Friday, November 12, 2010

Do You Smudge the Lines?

Note: This article featured on on 11/18/2010.

Do you smudge the lines that divide personal life from work life? Jeff Utecht certainly does! Here's how he describes the blurring of boundaries, which some might characterize as just plain wrong:
Today at school I answered personal e-mail, updated my Facebook status, Tweeted, looked up flights for winter break, and even read articles that didn’t pertain to school...What really is happening is the line between our work life and our social life is becoming blurred more and more every day.
Obviously, Jeff has some freedom that many educators do NOT enjoy. In Wes Fryer's keynote address (listen to it via his blog), you can hear him share stories of how some of those freedoms are denied teachers in Oklahoma...and it's not necessarily different in schools in other parts of the United States.

Blurring the lines, as Jeff puts it, can have profound consequences. While it's easy to ignore the consequences of action (e.g. expulsion for students, termination, maybe even legal action), we've seen in the Media that improper usage can have severe consequences.

Maybe, though, we need to ask ourselves if those severe consequences don't come about because we aren't using these tools in schools. This kind of thinking..."You know, the reason we're having trouble with people shooting themselves in the foot is because gun usage isn't discussed in schools." Maybe we could all take advantage of free tutorials (e.g. GCFLearnFree via Using ICT in Further Education).

If Wes Fryer finds himself bemoaning the fact that parents aren't to be trusted non-CIPA-compliant Internet devices--even though he is a certified educator and well-known public speaker, while Jeff U finds himself flaunting the rules that would get him TERMINATED/FIRED in U.S. schools, or at the least, written up, imagine the freedom that Clay Burell enjoys in shuttling illegal DVDs from one country to another.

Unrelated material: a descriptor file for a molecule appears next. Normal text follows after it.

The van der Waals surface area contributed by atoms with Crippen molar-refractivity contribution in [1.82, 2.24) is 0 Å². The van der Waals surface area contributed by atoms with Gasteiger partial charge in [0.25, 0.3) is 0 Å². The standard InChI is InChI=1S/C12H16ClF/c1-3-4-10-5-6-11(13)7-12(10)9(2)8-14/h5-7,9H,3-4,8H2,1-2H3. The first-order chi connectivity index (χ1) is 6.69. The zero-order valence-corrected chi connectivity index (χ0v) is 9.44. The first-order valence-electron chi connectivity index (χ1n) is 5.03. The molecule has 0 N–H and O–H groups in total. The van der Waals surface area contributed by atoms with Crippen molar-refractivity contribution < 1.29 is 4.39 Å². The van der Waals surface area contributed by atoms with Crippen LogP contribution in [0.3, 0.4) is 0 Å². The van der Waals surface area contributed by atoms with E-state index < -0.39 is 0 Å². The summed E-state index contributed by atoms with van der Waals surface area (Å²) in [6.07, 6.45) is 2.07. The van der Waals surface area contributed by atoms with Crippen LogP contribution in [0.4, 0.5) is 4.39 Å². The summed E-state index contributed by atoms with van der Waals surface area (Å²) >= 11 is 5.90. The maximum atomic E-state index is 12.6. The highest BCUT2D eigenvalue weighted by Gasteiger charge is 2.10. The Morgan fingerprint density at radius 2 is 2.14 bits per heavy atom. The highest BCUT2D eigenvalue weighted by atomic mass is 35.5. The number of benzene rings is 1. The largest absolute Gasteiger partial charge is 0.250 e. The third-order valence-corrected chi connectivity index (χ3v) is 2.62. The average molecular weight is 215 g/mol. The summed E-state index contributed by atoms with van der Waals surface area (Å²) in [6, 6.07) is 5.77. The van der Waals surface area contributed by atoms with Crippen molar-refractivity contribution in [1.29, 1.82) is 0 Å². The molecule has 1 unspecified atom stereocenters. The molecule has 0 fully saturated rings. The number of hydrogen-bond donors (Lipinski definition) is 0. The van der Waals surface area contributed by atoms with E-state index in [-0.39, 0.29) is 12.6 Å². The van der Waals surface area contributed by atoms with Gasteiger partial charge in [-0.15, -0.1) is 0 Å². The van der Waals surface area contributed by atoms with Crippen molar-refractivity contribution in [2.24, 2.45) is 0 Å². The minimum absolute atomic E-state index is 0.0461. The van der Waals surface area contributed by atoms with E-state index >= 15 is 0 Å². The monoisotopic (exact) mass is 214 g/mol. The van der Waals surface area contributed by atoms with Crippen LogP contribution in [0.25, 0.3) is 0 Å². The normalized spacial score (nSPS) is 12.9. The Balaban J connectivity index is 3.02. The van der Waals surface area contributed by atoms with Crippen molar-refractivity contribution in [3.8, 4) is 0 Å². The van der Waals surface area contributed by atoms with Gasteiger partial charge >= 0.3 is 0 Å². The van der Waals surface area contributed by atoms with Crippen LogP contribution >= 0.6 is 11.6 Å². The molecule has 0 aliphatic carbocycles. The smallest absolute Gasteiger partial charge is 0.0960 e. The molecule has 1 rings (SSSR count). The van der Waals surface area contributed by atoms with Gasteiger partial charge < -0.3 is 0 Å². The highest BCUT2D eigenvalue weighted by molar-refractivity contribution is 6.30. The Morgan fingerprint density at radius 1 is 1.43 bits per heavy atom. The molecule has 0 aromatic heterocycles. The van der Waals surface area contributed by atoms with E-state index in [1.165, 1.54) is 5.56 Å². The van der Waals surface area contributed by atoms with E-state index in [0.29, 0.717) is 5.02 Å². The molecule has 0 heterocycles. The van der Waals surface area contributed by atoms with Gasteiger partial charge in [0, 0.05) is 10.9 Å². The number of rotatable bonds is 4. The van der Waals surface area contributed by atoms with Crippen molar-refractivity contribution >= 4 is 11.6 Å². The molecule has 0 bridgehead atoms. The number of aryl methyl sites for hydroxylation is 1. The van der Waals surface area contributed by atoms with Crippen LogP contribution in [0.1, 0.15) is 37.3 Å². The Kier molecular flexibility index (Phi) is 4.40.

I was at the [name withheld to protect the guilty heavensent] airport’s arrival gate, sweating bullets, because I’d packed my Collection in my suitcases instead of shipping them with my furniture.  I’d been told the odds of getting them in were higher this way. Picture two large suitcases stuffed with more DVDs than clothes....
What's funny about Clay's story is the trust given to him by airport customs official when he is caught with contraband, another reason he would be terminated in U.S. schools. The response from the Customs Officer is worth clicking on the link.

Do you smudge the lines? As you reflect on your response and what the consequences are for taking action--legal or not--consider Ms. Ripp's (Blogging through the 4th Dimension) poem below, edited for length:

I am the reform when I trust other teachers.
I am the reform when I trust in others.

I am the reform when I am not afraid.
I am the reform when I listen and I speak.
I am the reform when I believe.
Are you the reform?

Delicious Bookmark this on Delicious
Subscribe to Around the

Everything posted on Miguel Guhlin's blogs/wikis are his personal opinion and do not necessarily represent the views of his employer(s) or its clients. Read Full Disclosure


Clay said...

Hi M,

One of the funnier things I've read lately, this description of "shuttling" instead of "relocating." It fed the Walter Mitty in me for sure: from teacher moving from country A to B to, instead, international pirate who smuggles for a living. Fun.

I'm trying to figure out the point of the post, though.

Is it that Jeff, Wes, and I are "plain wrong" and should be "TERMINATED/FIRED", or is it that the US is wrong for being so restrictive?


Miguel Guhlin said...

Clay, must have been my Catholic school education manifesting itself, offering neither answer as THE response.

So, read it either way--you should be terminated for doing what is illegal in the U.S., or the U.S.' restrictions are plain wrong.

Now, why do you think so?


The Courage to Lead